Sramana: What did you do after Open Environment Corporation was purchased by Borland?
Omar Hussain: I took some time off. When I came back, I took a job with a company called NuMega, which was a company in the testing tools business. It was a company in New Hampshire that built developer tools. I went from enterprise software to shrink wrap software, where the focus was on volume. The company was doing about $9 million in revenue per year.
We changed the entire strategy shortly after I joined. We repackaged the company and went after a bigger market. The Internet was coming along, and there were a lot of people who knew development languages and tools. We did really well. We grew the business fairly significantly in a year and a half, which resulted in Compuware buying us out. I became the GM for the Windows business for Compuware, and I ran that business unit for a few years.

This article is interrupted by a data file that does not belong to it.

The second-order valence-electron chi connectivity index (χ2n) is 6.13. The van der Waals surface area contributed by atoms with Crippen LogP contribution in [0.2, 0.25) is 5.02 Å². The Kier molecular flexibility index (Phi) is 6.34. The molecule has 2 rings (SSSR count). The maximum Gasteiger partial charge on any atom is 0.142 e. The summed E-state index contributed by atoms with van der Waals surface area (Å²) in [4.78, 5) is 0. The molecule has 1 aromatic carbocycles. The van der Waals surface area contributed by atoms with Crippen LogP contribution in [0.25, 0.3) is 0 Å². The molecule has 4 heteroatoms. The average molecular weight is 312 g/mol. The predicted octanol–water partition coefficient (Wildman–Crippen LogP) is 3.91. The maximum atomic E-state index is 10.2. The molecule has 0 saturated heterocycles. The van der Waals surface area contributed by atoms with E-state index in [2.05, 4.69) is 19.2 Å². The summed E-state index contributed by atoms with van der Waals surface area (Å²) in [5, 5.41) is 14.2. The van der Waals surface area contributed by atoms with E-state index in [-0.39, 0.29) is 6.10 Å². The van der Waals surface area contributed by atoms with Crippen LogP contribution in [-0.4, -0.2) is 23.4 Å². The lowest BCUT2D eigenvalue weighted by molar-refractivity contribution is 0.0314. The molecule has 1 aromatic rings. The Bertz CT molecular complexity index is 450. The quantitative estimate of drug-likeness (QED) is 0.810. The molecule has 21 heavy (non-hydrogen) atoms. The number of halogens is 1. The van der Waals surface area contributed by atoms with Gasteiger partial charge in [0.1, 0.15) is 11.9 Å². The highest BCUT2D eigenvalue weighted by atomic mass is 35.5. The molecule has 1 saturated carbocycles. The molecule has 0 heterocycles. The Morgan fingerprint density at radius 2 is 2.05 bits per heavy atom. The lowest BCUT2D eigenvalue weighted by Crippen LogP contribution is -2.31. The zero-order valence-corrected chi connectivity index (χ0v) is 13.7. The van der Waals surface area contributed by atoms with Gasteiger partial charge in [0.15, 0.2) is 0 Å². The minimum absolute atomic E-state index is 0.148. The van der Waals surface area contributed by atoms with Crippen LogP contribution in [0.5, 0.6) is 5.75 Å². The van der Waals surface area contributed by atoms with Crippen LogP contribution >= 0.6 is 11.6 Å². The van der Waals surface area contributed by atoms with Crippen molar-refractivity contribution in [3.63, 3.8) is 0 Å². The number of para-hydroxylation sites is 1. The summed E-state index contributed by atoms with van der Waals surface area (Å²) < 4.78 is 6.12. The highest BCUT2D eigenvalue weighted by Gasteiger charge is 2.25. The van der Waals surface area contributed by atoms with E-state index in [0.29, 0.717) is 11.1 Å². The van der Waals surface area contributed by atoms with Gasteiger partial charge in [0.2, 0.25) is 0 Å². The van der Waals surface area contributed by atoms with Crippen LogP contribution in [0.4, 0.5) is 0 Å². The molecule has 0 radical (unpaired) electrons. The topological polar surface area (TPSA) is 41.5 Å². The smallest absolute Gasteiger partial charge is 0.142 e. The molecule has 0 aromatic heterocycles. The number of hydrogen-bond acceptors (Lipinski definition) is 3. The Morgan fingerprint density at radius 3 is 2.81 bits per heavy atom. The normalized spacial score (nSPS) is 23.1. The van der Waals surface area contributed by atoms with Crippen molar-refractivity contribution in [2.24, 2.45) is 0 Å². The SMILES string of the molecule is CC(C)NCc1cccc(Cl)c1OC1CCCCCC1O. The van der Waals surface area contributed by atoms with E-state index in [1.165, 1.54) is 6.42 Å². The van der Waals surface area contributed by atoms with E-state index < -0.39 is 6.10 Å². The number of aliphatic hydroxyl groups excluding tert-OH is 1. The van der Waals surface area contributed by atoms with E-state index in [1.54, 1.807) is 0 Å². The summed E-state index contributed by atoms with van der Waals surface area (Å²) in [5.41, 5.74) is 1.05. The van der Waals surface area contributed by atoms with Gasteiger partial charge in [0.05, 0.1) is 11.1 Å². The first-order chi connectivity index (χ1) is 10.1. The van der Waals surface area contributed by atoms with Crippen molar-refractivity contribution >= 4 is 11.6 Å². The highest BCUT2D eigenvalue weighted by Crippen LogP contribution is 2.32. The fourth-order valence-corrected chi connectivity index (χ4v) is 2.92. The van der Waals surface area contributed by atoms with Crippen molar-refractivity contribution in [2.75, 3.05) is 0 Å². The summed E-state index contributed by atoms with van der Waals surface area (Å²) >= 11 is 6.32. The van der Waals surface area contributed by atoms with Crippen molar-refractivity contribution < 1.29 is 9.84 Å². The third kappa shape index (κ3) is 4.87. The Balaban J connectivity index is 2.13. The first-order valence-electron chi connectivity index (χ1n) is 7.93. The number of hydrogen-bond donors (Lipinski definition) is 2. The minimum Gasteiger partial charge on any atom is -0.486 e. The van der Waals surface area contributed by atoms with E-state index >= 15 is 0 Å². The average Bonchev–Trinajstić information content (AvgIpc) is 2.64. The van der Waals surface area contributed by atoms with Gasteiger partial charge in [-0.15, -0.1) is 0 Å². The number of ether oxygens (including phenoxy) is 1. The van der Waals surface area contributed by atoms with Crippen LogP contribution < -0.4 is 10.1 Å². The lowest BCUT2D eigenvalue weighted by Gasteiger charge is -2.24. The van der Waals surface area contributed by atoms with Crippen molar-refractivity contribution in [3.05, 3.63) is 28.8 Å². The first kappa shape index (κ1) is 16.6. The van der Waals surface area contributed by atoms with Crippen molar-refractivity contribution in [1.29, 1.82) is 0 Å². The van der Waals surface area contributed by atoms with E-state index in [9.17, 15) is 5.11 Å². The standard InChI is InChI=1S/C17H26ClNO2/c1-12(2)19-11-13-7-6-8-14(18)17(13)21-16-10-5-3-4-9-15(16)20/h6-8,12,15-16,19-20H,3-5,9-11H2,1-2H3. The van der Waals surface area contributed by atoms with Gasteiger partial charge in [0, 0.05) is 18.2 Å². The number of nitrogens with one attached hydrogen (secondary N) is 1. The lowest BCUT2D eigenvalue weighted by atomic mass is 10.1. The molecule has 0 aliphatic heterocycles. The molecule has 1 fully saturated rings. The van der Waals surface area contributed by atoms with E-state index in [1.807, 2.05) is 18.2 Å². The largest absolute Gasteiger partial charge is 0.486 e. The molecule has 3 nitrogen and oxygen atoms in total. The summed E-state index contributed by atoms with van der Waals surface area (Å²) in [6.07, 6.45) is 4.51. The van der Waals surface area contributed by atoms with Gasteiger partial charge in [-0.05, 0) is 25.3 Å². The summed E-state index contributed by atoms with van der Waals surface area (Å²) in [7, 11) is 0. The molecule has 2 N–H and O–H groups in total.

Sramana: What happened after you left Compuware?
Omar Hussain: I decided to start my own company. In January 2000 I started a company called Anchorsilk, which was an e-commerce company. We got funded and opened shop. We hired people and started writing code, and then in March 2000 the world collapsed. The Internet bubble burst, and nobody wanted to touch us or the Internet. In July 2001, just 18 months later, we shut down our offices and turned the lights off. We returned what capital was left to the investors.
After that I worked with a lot of local VCs, helping them explore different companies. One of the companies I was introduced to was Imprivata. It was just a concept, but it was in biotechnology and held promise. A lot of the VCs in the area wanted to fund it. I came along with a term sheet. When I joined there was not a product, just a PowerPoint slide deck.
Sramana: What year was this?
Omar Hussain: Imprivata was funded in February 2002.
Sramana: What was the idea that got funded in 2002?
Omar Hussain: This happened right after 9/11, so security was a big topic. The original idea behind the company was finger biometric authentication. The idea was to have a mechanism that would use your fingerprint to authenticate your access to applications and replace passwords and other authentication forms. [The founder] had been working at Polaroid where they had built large identity systems using fingerprint systems, so he came with very good technical expertise.